(2) Heavy Motorized Company

The heavy motorized company is organized the same way as the partially motorized company but is fully motorized, and contains an organic motor-maintenance section. The armament is the same as that of the partially motorized company.

(3) Bridge Column

The bridge column carries the necessary bridging equipment. This includes the pontons, decking, motorboats, etc.

The battalion has approximately 72 pneumatic boats, 15 pontons, 2 motorboats, etc. A platoon of assault boats may be added. The bridge column as previously noted may be withdrawn to GHQ if the division is engaged in terrain where its special equipment would not be necessary.

g. Signal Battalion

The signal battalion consists of a headquarters, a telephone company and a radio company. The battalion has the duty of laying a communications network to the headquarters of the various regiments and battalions within the division and also with the division on the right flank. The battalion has 4 light machine guns.

h. Division Supply Troops

The division supply troops consist of the administrative troops, division supply columns (trains), medical battalion, veterinary company, military police and the postal service (field post office).

(1) Administrative Troops

These consist of a bakery company and a slaughter platoon plus the administrative personnel to handle all administrative matters pertaining to supply. The motor transport of this unit is used to haul rations to distribution points.

(2) Division Supply Columns (Trains)

The trains consist of 8 motor transport columns each with a capacity of 30 tons. In addition there is a motor repair shop and workshop which does the necessary repair work on wagons, vehicles and arms. A supply company, and a light and a heavy fuel and oil column are also included. The supply company furnishes the personnel necessary for loading and reloading of supplies.

(3) Medical Battalion

This consists of a horse-drawn and a motorized medical company, a field hospital and two ambulance platoons, and is equivalent to about a battalion in strength.

(4) Veterinary Company

This is approximately a company in strength, responsible for evacuation and care of animals, and keeps a number of extra horses on hand for immediate replacement.

(5) Military Police

This is approximately the size of a large platoon, equipped with motorcycles for traffic supervision in the combat zone and the theater of operations.

(6) Field Post Office

Handles mail for division.


a. Supply Wagons

The German trains (Trosse) usually consist of three parts, namely the Gefechtstross (combat train), Verpflegungstross (ration train) and Gepacktross (baggage train).

These three units are found in organizations of company, battery or troop strength. The transportation of these three trains belongs organically to the company. Taking the normal German rifle company as an example we find the following:

          Combat train:    Two wagons, each drawn by two horses
                           One field kitchen drawn by four horses

          Ration train:    One wagon drawn by two horses

          Baggage train:   One truck usually three-ton
                           One motorcycle.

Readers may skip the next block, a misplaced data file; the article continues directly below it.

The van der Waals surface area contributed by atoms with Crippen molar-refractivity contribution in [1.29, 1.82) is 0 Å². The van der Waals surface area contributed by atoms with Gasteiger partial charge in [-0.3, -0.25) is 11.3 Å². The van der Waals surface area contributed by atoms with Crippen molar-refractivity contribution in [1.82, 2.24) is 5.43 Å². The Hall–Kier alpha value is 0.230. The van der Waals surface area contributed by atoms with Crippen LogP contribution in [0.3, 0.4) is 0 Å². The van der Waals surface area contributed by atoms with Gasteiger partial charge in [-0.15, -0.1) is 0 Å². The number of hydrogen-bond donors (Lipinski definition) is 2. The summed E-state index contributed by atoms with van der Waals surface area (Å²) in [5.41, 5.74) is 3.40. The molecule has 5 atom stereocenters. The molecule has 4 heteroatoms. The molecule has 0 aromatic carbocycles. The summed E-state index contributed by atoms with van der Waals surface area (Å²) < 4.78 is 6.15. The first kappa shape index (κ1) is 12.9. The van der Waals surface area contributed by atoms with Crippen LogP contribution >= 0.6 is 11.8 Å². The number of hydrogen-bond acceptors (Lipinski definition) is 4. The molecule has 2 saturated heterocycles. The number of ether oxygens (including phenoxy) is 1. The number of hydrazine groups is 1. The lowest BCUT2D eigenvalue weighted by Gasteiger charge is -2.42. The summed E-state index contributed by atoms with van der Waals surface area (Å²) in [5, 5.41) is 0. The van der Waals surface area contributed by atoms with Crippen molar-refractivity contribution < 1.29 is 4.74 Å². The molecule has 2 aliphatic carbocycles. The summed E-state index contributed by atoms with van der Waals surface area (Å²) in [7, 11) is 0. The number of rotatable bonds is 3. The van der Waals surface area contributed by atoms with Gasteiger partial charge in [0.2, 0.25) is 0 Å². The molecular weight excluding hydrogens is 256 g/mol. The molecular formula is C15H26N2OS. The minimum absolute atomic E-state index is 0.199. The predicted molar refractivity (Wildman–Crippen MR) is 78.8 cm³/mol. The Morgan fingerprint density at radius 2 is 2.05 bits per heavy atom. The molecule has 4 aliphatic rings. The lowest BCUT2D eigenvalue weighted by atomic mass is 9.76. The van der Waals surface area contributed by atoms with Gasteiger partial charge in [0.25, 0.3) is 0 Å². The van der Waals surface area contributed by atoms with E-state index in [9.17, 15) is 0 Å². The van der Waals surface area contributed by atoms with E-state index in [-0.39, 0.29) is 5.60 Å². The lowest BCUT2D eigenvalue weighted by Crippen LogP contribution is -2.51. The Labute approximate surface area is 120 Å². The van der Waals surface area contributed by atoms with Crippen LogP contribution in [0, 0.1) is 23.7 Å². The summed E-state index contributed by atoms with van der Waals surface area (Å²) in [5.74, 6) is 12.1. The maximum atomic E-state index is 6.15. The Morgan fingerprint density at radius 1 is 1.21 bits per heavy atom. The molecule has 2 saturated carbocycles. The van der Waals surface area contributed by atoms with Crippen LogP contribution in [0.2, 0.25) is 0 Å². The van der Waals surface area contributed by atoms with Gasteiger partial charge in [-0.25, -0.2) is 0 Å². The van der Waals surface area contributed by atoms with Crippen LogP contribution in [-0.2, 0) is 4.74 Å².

b. Combat Wagons

In addition to the three trains there are combat wagons which stay with the company in combat while the trains are normally in rear positions. The combat wagons or Gefechtsfahrzeuge consist of three platoon carts and one company wagon for ammunition. Each platoon cart is drawn by one horse and consists of two infantry carts coupled together. These carts carry the machine guns and mortar of the platoon when combat is not imminent. Ammunition, tools and camouflage equipment axe also carried. The company wagon for ammunition carries a reserve of ammunition, explosives, grenades, wire, camouflage material, the antitank rifles etc.

c. Load Distribution

The wagons in the trains carry the following:

Two wagons of combat train carry packs of the men, reserve ammunition which may be on hand; oats for horses may be carried. The field kitchen of the combat train carries iron rations and current rations. The ration wagon of the ration train carries rations and reserve iron rations. The baggage truck of baggage train carries spare baggage of company.

d. Chain of Supply

Normally the trains receive ammunition and equipment from the light infantry column of the regiment. The ration train receives rations from ration train II of the battalion.

The light infantry column of the regiment and ration train II of the battalion receive their supplies from division (the division trains and the butchery and bakery units).

e. General

Units other than foot infantry, such as motorized company trains are the same (combat, ration and baggage) but have motorized vehicles. Some companies which are motorized, as is the case in the engineers, have a combined ration and baggage train (1 truck).

In general, it may be said that companies which engage in combat will have the three-part trains and the necessary combat wagons to accompany the troops.

The senior NCO of the company (Hauptfeldwebel) is responsible for the wagons of the trains. There is also a leader of the combat wagons and a leader of the combat train.

*When marching, these guns are broken down into two parts. This will be noted in the schematic drawing of the German infantry division, where the barrel and recoil mechanism are shown in two parts, each part drawn separately by its own gun team.
**The standard German light armored car Sd.Kfz 222, three ton, 4-wheel drive and mounting one 20-mm, and one 7.92 MG coaxially.